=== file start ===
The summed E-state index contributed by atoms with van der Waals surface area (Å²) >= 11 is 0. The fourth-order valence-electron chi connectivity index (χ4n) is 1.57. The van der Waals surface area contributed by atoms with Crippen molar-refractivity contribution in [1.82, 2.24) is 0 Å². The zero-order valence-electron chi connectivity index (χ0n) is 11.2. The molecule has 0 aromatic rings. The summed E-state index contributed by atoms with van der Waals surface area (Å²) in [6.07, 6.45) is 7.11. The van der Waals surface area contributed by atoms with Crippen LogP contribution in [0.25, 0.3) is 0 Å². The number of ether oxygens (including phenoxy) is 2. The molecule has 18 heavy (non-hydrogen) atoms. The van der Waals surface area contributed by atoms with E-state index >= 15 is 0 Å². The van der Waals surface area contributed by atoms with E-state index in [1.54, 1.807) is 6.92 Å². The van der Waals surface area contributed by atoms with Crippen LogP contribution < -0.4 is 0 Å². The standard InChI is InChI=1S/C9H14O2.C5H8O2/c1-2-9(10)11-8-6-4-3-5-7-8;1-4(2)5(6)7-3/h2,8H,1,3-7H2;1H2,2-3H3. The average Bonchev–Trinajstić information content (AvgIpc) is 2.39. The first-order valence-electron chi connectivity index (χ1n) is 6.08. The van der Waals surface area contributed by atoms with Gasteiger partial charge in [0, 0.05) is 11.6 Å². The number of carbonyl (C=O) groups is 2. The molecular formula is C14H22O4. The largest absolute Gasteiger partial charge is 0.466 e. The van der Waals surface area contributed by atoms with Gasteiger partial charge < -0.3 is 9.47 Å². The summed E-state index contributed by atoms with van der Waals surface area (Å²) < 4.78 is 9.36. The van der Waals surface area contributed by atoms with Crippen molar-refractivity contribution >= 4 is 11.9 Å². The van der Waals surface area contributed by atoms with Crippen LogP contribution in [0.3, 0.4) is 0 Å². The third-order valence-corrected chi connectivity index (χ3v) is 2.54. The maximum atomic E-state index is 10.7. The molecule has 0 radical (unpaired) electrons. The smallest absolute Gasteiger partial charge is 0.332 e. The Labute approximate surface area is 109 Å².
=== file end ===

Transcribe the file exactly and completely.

The summed E-state index contributed by atoms with van der Waals surface area (Å²) >= 11 is 0. The fourth-order valence-electron chi connectivity index (χ4n) is 1.57. The van der Waals surface area contributed by atoms with Crippen molar-refractivity contribution in [1.82, 2.24) is 0 Å². The zero-order valence-electron chi connectivity index (χ0n) is 11.2. The molecule has 0 aromatic rings. The summed E-state index contributed by atoms with van der Waals surface area (Å²) in [6.07, 6.45) is 7.11. The van der Waals surface area contributed by atoms with Crippen LogP contribution in [0.25, 0.3) is 0 Å². The number of ether oxygens (including phenoxy) is 2. The molecule has 18 heavy (non-hydrogen) atoms. The van der Waals surface area contributed by atoms with E-state index >= 15 is 0 Å². The van der Waals surface area contributed by atoms with E-state index in [1.54, 1.807) is 6.92 Å². The van der Waals surface area contributed by atoms with Crippen LogP contribution < -0.4 is 0 Å². The standard InChI is InChI=1S/C9H14O2.C5H8O2/c1-2-9(10)11-8-6-4-3-5-7-8;1-4(2)5(6)7-3/h2,8H,1,3-7H2;1H2,2-3H3. The average Bonchev–Trinajstić information content (AvgIpc) is 2.39. The first-order valence-electron chi connectivity index (χ1n) is 6.08. The van der Waals surface area contributed by atoms with Gasteiger partial charge in [0, 0.05) is 11.6 Å². The number of carbonyl (C=O) groups is 2. The molecular formula is C14H22O4. The largest absolute Gasteiger partial charge is 0.466 e. The van der Waals surface area contributed by atoms with Gasteiger partial charge < -0.3 is 9.47 Å². The summed E-state index contributed by atoms with van der Waals surface area (Å²) < 4.78 is 9.36. The van der Waals surface area contributed by atoms with Crippen molar-refractivity contribution >= 4 is 11.9 Å². The van der Waals surface area contributed by atoms with Crippen LogP contribution in [0.3, 0.4) is 0 Å². The third-order valence-corrected chi connectivity index (χ3v) is 2.54. The maximum atomic E-state index is 10.7. The molecule has 0 radical (unpaired) electrons. The smallest absolute Gasteiger partial charge is 0.332 e. The Labute approximate surface area is 109 Å².